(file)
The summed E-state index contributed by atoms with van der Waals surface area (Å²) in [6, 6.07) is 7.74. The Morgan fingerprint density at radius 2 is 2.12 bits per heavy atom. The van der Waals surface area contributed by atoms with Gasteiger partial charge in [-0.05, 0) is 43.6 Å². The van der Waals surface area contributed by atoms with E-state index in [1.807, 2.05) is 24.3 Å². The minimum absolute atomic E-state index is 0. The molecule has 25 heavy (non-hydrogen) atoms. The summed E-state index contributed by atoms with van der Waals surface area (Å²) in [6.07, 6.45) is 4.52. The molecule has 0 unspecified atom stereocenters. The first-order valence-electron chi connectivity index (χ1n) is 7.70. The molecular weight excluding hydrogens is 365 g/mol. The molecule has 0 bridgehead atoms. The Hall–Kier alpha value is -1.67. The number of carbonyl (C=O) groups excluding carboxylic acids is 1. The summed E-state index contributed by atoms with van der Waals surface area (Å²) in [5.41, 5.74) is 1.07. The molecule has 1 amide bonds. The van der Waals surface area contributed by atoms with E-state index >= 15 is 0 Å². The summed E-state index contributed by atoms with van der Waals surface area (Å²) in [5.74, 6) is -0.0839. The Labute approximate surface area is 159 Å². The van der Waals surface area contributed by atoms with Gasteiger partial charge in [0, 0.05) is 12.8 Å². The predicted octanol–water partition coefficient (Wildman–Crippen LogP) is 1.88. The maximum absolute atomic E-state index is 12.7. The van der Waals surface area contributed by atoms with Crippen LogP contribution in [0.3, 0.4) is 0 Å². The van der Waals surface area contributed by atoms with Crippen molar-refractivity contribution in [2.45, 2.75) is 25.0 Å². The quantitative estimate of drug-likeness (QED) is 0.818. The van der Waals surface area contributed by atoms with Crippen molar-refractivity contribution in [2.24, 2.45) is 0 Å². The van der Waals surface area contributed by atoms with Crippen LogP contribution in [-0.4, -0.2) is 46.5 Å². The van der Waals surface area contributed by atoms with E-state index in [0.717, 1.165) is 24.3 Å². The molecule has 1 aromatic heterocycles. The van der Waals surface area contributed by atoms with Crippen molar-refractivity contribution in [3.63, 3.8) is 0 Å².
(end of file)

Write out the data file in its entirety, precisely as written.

The summed E-state index contributed by atoms with van der Waals surface area (Å²) in [6, 6.07) is 7.74. The Morgan fingerprint density at radius 2 is 2.12 bits per heavy atom. The van der Waals surface area contributed by atoms with Gasteiger partial charge in [-0.05, 0) is 43.6 Å². The van der Waals surface area contributed by atoms with E-state index in [1.807, 2.05) is 24.3 Å². The minimum absolute atomic E-state index is 0. The molecule has 25 heavy (non-hydrogen) atoms. The summed E-state index contributed by atoms with van der Waals surface area (Å²) in [6.07, 6.45) is 4.52. The molecule has 0 unspecified atom stereocenters. The first-order valence-electron chi connectivity index (χ1n) is 7.70. The molecular weight excluding hydrogens is 365 g/mol. The molecule has 0 bridgehead atoms. The Hall–Kier alpha value is -1.67. The number of carbonyl (C=O) groups excluding carboxylic acids is 1. The summed E-state index contributed by atoms with van der Waals surface area (Å²) in [5.41, 5.74) is 1.07. The molecule has 1 amide bonds. The van der Waals surface area contributed by atoms with E-state index >= 15 is 0 Å². The summed E-state index contributed by atoms with van der Waals surface area (Å²) in [5.74, 6) is -0.0839. The Labute approximate surface area is 159 Å². The van der Waals surface area contributed by atoms with Gasteiger partial charge in [0, 0.05) is 12.8 Å². The predicted octanol–water partition coefficient (Wildman–Crippen LogP) is 1.88. The maximum absolute atomic E-state index is 12.7. The van der Waals surface area contributed by atoms with Crippen LogP contribution in [0.3, 0.4) is 0 Å². The van der Waals surface area contributed by atoms with Crippen molar-refractivity contribution in [2.45, 2.75) is 25.0 Å². The quantitative estimate of drug-likeness (QED) is 0.818. The van der Waals surface area contributed by atoms with Crippen molar-refractivity contribution in [2.24, 2.45) is 0 Å². The van der Waals surface area contributed by atoms with Crippen LogP contribution in [-0.4, -0.2) is 46.5 Å². The van der Waals surface area contributed by atoms with E-state index in [0.717, 1.165) is 24.3 Å². The molecule has 1 aromatic heterocycles. The van der Waals surface area contributed by atoms with Crippen molar-refractivity contribution in [3.63, 3.8) is 0 Å².